|Spanish tortilla omelet with potatoes and onions|
The day before Hurricane Irene struck the East coast last August, I was in Vermont fetching my older son, Emery, from music camp. Hurricanes come with fair warning these days, so I'd been listening to the weather reports and reworking our travel plans as the storm's path shifted.
It looked like we might not be able to make it all the way back to my mom's house on Long Island before the bridges were closed, and I had no intention of getting stuck in the Bronx. Instead, we drove a few hours south and rode out the storm in western Massachusetts with my friend Sarah and her family. Sarah and I have known each other since middle school - as it happens, we both went to the very same music camp from which I'd just picked up Emery.
Some old friends feel like strangers when it's a long time between visits. Sarah feels like family. We spent the storm catching up, calming the kids, cooking, and obsessing over whether tree branches were going to fall on our cars. (They didn't.)
|Slice the potatoes and onions thinly, and be careful not to let them brown|
The wind blew and the rain fell, but the kids still got hungry, so we foraged in the pantry and Sarah made an authentic Spanish tortilla. In the 80s and 90s, while I was starting my career in publishing in New York, Sarah took off for Europe and played in an orchestra in the Canary Islands. She ate this tortilla often during those years but only recently figured out how to recreate it properly, with the help of Mark Bittman. The secret, Sarah told me, was olive oil - a lot more olive oil than reasonable cooks might be inclined to use. I've never been to Spain, so I can't vouch for its authenticity, but Sarah's tortilla was delicious. We forgot all about the storm as we sat around the table.
I made my own version of Sarah's tortilla when I got back to California, with red potatoes freshly dug from my garden. With a green salad, tortilla espanola makes a wonderful lunch or light dinner. I let my onions get a little too dark - don't make that mistake. You want to get the potatoes and the onions soft without letting them color.
Tortilla espanola (Spanish omelet with potatoes)
Serve this traditional Spanish omelet with a green salad for a light lunch or dinner. Keep the heat low so the potatoes and onions soften without browning.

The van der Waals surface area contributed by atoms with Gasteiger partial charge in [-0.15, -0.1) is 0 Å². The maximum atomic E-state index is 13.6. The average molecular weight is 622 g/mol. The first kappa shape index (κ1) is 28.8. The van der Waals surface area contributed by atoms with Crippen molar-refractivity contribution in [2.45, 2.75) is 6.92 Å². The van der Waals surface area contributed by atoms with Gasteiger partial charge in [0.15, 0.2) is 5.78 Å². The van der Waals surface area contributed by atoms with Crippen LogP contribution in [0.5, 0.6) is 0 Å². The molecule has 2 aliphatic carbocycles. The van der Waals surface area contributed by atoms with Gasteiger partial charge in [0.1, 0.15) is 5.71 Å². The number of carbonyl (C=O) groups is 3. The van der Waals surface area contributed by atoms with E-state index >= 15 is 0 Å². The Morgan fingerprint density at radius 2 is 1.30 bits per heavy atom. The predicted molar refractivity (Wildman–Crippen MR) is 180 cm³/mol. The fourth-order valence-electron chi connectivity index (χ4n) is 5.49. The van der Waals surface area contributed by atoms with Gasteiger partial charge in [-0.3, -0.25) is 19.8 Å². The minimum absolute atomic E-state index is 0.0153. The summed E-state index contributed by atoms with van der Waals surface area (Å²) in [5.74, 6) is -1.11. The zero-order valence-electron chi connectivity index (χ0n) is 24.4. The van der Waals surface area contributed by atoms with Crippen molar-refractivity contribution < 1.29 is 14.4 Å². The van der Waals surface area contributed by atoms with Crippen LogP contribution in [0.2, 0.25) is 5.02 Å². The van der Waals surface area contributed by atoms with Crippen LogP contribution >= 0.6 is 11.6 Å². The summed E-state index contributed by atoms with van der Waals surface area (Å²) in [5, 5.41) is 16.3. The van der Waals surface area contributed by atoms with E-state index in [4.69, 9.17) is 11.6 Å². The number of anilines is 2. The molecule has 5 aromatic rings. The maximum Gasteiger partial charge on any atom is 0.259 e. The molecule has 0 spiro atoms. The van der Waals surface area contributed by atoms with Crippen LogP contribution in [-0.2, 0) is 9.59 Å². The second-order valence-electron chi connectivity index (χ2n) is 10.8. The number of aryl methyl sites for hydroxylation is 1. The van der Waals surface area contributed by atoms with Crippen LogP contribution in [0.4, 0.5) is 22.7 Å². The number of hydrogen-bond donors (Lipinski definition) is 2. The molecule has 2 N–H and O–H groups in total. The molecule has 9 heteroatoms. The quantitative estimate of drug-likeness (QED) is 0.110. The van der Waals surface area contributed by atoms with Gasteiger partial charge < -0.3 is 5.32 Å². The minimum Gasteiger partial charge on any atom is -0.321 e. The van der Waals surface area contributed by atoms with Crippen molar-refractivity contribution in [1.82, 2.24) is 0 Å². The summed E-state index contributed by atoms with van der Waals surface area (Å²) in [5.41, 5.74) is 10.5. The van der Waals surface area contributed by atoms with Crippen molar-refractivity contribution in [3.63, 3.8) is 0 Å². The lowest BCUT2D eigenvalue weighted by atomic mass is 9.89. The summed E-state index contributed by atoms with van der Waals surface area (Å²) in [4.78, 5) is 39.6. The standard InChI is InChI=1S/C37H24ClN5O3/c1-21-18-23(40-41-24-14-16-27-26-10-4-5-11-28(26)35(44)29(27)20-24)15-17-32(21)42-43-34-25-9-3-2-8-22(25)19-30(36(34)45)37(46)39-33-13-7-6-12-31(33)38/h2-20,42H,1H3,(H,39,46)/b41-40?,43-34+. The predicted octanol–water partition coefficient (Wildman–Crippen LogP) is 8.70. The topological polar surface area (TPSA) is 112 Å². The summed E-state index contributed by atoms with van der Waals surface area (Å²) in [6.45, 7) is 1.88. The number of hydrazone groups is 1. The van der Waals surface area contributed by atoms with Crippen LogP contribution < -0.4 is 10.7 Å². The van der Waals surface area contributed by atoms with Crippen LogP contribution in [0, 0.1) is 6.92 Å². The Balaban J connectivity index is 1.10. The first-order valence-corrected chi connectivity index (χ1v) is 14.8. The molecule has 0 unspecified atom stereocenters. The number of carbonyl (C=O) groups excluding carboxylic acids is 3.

- 6 Tbsp olive oil, divided
- 1/2 pound potatoes, any variety (I use Idaho potatoes when my garden stash is gone)
- 1/2 medium-sized onion
- 6 eggs
- salt and pepper to taste
Heat 3 Tbsp of the oil over medium-low heat in a large oven-proof skillet. Cast iron works well if you have one.Slice the potatoes and onion thinly and add to the oil - no need to peel the potatoes. Sprinkle with salt and pepper. Cook the potato mixture, stirring gently every so often, until the potatoes are tender. Keep the heat low, adjusting if necessary, so the potatoes and onions do not brown. Remove the potato mixture and wipe out the skillet.Preheat your broiler with the rack about 4 inches from the heat. While it's heating up, beat the eggs with a fork; add a little salt and pepper to the beaten eggs. Put the skillet back over medium-low heat and add the remaining 3 Tbsp olive oil to the skillet. When it's hot, return the potato mixture to the pan and pour over the eggs. Cook the omelet slowly, lifting up the edges as they set to let the raw egg run underneath.When the tortilla is set but still runny on top, put the skillet under the broiler. Watch it closely - it only needs a minute or two in the oven to cook the remaining eggs. When the top is golden brown, remove the pan from the oven and slide the tortilla onto a cutting board. Let cool 15 minutes before cutting.
DetailsPrep time: Cook time: Total time: Yield: 4-6 servings